10 Jan, 2003
Smallpox: Technical Background on the Disease and Its Potential Role in Terrorism [Updated January 10, 2003]
Library of Congress. Congressional Research Service
Gottron, Frank
From the Summary: "Smallpox, which kills approximately 30% of its victims, is estimated to have killed between 300 and 500 million people in the twentieth century before the World Health Organization's successful eradication program. The smallpox vaccine is effective at preventing smallpox but has a higher complication rate than any other currently used vaccine. The terrorist attacks of 2001 have increased fears that smallpox might be used as a weapon of terror. Smallpox has several properties that might make it desirable by terrorists, such as contagiousness and high lethality. These factors and its limited availability also make it difficult for a terrorist to use. Most experts agree that it is very unlikely that smallpox will be used as a weapon, but the high consequences of a successful attack have prompted exploration of methods to counter this threat. Also see CRS [Congressional Research Service] Report RL31694 'Smallpox Vaccine Stockpile and Vaccination Policy' and CRS Report RL31368, 'Preventing Proliferation of Biological Weapons: U.S. Assistance to the Former Soviet States.' This report will be updated as warranted."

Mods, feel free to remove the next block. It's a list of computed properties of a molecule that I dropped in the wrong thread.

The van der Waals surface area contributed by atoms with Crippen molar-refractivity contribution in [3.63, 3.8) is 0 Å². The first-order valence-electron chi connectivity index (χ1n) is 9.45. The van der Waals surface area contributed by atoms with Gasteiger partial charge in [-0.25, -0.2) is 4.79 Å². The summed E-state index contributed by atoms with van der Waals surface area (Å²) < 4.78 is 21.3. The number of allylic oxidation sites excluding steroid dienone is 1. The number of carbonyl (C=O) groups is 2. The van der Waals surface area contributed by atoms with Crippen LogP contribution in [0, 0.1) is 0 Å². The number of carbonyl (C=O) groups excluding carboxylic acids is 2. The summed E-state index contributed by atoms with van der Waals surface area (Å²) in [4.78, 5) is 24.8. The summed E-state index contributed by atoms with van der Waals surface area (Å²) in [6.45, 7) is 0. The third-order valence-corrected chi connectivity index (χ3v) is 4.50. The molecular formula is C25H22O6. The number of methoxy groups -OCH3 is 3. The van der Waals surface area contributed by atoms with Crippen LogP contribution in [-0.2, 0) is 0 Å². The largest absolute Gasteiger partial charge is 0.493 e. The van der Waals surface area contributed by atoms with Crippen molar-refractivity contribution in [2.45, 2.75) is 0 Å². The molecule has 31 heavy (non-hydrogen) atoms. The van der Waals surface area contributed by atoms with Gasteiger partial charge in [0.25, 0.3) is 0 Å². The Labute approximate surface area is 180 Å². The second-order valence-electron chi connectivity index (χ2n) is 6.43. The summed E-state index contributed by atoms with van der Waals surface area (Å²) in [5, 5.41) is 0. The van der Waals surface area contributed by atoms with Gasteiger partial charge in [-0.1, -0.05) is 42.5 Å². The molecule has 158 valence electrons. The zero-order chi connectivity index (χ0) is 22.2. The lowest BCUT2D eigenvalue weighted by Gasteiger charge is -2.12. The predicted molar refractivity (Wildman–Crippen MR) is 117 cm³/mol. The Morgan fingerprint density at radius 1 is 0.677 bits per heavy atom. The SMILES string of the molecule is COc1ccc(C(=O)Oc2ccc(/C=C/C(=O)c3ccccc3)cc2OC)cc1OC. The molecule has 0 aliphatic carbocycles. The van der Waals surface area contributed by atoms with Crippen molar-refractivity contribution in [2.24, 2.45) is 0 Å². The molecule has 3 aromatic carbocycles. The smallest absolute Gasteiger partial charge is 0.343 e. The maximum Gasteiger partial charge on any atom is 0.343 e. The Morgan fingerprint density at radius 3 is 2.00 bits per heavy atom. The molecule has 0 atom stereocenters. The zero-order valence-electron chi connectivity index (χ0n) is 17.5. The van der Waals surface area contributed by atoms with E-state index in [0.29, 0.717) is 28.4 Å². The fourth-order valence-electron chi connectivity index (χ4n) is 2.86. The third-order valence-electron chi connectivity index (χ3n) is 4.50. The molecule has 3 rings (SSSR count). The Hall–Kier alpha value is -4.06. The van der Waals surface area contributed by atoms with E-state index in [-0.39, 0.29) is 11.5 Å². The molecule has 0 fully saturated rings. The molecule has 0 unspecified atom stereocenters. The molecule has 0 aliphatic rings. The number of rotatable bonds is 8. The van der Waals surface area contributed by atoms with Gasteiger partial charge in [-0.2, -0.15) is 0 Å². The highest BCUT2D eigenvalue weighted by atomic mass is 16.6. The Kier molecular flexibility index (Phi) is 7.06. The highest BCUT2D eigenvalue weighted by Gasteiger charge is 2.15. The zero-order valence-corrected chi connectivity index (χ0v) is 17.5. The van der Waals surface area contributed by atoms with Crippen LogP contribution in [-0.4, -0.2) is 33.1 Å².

• URL
  • Author
    Gottron, Frank
  • Publisher
    Library of Congress. Congressional Research Service
  • Report Number
    CRS Report for Congress, RS21288
  • Date
    10 Jan, 2003
  • Copyright
    Public Domain
  • Retrieved From
    Via E-mail
  • Format
  • Media Type
  • Subjects
  • Resource Group
    Reports (CRS)

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